- The focus should be on “free cash flow” which is typically only 77% of accounting earnings as advertised by management (see chart below). After all, dividends not funded by free cash flow must be funded by borrowing money. The shortfall relates to “below the line charges”, working capital and growth capex, with the worst culprits being capital intensive industries such as airlines, builders and even banks.
Free cash flow as a percentage of accounting earnings
Source: Merlon, company accounts. Free cash flow as a percentage of reported earnings before interest and tax (EBIT) for the median ASX200 company
2. Dividends are only sustainable if debt levels are appropriate. The good news is that repaying debt is just as valuable to shareholders.
3. “Sustainable” means macro-economic conditions should be normal rather than inflated or depressed. An example of dividends potentially inflated by very favourable macro conditions would be the iron ore miners. On the other hand, an example of depressed conditions would be the major banks last year.
4. “Sustainable” means the industry is growing, the competitors are well behaved and the company in question is maintaining or growing market share. Supermarkets fair well here, whereas free-to-air television has struggled with new streaming competitors and bidding of sports rights.
5. As minority shareholders, we are reliant on boards and management allocating capital prudently and not getting carried away with acquisitions in far-flung geographies, or even “adjacent” industries closer to home where they lack competitive advantage and expertise. There are many examples but some we have commented on include CBA's $53 billion catastrophic acquisition of Colonial in 2000 and Boral's overpriced acquisition of Headwaters in 2016.
No such thing as “set and forget”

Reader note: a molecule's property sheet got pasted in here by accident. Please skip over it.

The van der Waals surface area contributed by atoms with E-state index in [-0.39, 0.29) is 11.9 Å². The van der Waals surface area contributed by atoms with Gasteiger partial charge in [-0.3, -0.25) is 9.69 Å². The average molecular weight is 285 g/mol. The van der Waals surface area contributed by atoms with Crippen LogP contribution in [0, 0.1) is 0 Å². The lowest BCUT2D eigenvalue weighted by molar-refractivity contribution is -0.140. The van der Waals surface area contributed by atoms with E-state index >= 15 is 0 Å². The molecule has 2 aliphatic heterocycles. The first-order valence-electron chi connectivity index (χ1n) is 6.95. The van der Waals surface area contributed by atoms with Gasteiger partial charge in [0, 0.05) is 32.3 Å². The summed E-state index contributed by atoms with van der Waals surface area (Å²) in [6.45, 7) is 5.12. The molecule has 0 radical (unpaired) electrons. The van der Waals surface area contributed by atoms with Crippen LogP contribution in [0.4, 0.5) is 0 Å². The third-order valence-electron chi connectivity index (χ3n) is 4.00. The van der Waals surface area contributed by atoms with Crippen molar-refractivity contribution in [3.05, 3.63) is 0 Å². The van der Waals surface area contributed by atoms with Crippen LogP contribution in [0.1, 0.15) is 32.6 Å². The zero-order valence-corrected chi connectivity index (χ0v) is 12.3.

Peter Gardner, Plato Investment Management
There are a number of key characteristics we look for. We prefer companies with improving earnings that are expected to grow over the medium to long term. We also prefer companies with cash flow that supports those earnings.
Importantly, when it comes to the sustainability of the dividend, investors should look at the payout ratio, which is the percentage of a company’s net earnings paid to shareholders. If this figure is too high, then the dividend may not be sustainable.
At the heart of our philosophy is the fact that investors must be dynamic and can’t just “set and forget”. Banks were great income stocks four years ago but since then have been through a tough period before recovering recently.
Stay up to date with this series
Make sure you "FOLLOW" my profile to be notified of the upcoming entries in this series. In part two, the contributors will discuss payout ratios, particularly where they sit now and why they move around. And in part three, our trio each discuss some Australian companies they believe offer the best yield prospects.
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Glenn Freeman is a content editor at Livewire Markets. He has around 10 years’ experience in financial services writing and editing, most recently with Morningstar Australia. Glenn’s journalistic experience also spans broader areas of business...